Do you go into hibernation mode when it is cold and wet outside?
Many of us find it difficult to stay motivated to exercise in the autumn/winter months, so don’t feel guilty about feeling that way – just try and make the change.
Just because it’s cold outside doesn’t necessarily mean you need to stay indoors or stop moving. Exercising in the winter has some surprising benefits:
Increases endurance – In cold temperatures, your heart doesn’t have to work as hard, you sweat less, and expend less energy.
Burns more fat – Exercising in cold weather can double the amount of fat you burn. According to researchers, when a peptide found in our muscles (called sarcolipin) is activated during exercise in cold temperatures, it helps your body burn more fat.
Keeps you from getting SAD – Regular exercise can protect against seasonal affective disorder (SAD). People can manage or avoid SAD with just 30 to 60 minutes of exercise and 20 minutes of exposure to sunlight each day.
Here are some simple ideas so you can stay active in the winter:-
- Go for a brisk walk and layer up if it’s cold
- Try a jog or run (couch to 5k app is brilliant if you’re new to running)
- Try an online exercise class during the lockdown and if you have space – try doing it on your patio or in the garden
- Take the stairs as much as you can (or walk them twice in your house every time you go upstairs)
- If you’re working from home, remember to take regular breaks and try doing short, sharp bouts of movement outside (if possible) such as star jumps, lunges, squats, stretches or maybe a quick 10-minute yoga.
And remember with all exercises, if you’re unsure about your suitability or if you have any long term health conditions, please always check with your GP.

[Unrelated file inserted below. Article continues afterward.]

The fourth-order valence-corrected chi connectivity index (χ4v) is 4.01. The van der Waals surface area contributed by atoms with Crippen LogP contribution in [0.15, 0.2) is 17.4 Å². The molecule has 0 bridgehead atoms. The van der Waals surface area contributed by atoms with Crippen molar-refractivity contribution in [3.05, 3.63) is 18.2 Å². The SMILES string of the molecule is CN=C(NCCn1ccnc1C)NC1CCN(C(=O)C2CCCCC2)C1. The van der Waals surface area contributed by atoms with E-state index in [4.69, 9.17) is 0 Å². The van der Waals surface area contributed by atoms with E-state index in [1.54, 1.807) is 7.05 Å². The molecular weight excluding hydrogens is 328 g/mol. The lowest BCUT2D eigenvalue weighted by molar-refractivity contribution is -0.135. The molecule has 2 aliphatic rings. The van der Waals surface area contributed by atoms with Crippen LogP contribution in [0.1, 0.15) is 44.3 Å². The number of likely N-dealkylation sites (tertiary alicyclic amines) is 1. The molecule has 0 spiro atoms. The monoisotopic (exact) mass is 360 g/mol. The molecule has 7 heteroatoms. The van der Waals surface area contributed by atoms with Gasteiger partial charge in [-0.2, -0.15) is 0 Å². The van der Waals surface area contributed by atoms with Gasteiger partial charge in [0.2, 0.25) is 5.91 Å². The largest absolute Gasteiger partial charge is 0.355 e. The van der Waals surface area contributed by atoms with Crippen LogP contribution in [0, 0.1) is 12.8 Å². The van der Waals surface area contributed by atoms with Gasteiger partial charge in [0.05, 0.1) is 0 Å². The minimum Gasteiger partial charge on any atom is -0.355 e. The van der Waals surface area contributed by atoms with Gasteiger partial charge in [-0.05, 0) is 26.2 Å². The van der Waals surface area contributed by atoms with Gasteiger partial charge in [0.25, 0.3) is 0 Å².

WINTER MAY ACTUALLY MAKE YOU HUNGRIER
Many of us start to crave more carb-heavy, heartier meals and feel hungrier once the cold weather and fewer daylight hours are upon us.
Some researchers suspect cool weather may trigger an evolutionary relic inside us to fatten up to survive tough environmental conditions, the way many other animals do.
But again, don’t feel guilty about this, just keep a check on your diet and follow some healthy eating tips.
Winter Foods You Should Be Eating
To satisfy both your body and mind, seek out comfort foods that fill your belly, warm you up, and make you feel good — but are also good for you,”
A great way to get more fibre-filled vegetables into your winter diet since you can toss just about anything into a soup pot greens, beans, lentils, whole grains, and colourful veggies. Add a lean protein, like chicken or don’t and you’re set.
While most fresh fruit is in short supply, winter is the time for citrus to shine. Easy peeler clementines are great to snack on, and you can make a great salad with some citrus and winter greens, like Swiss chard, chicory, or kale.
Broccoli, Cauliflower, and Brussels Sprouts
Another fresh find when the air is nippy: Cruciferous vegetables, like broccoli, cauliflower, and brussels sprouts. These are incredibly good for you and great for roasting. Just toss them with a little olive oil and a little salt and pepper and stick them in the oven until they start to get brown.
Experts agree that one nutrient which is vital in winter is vitamin D. The limited daylight hours, the change in the wavelength of the sun’s rays, and less time spent outdoors means most of us aren’t absorbing as much from the sun as we do in warmer weather, and vitamin D has been shown to play a crucial role in maintaining mood. Your top dietary sources are fatty fish, like salmon (which also happens to be rich in omega-3 fatty acids, another mood booster) and fortified dairy products.
If you’re going to give in to a craving — and most experts agree you occasionally should give in — watch your portions and, whenever you can, make healthy swaps. If you’re dying for a bowl of pasta and cheese, for instance, switch out regular enriched pasta for a whole-grain option and add lean protein to the mix, along with a few vegetables for vitamins and fibre.
If it’s a dessert you want, go for a steaming mug of hot dark chocolate, which has been shown to help reduce risk of heart disease, raise levels of healthy cholesterol, and be a mood booster.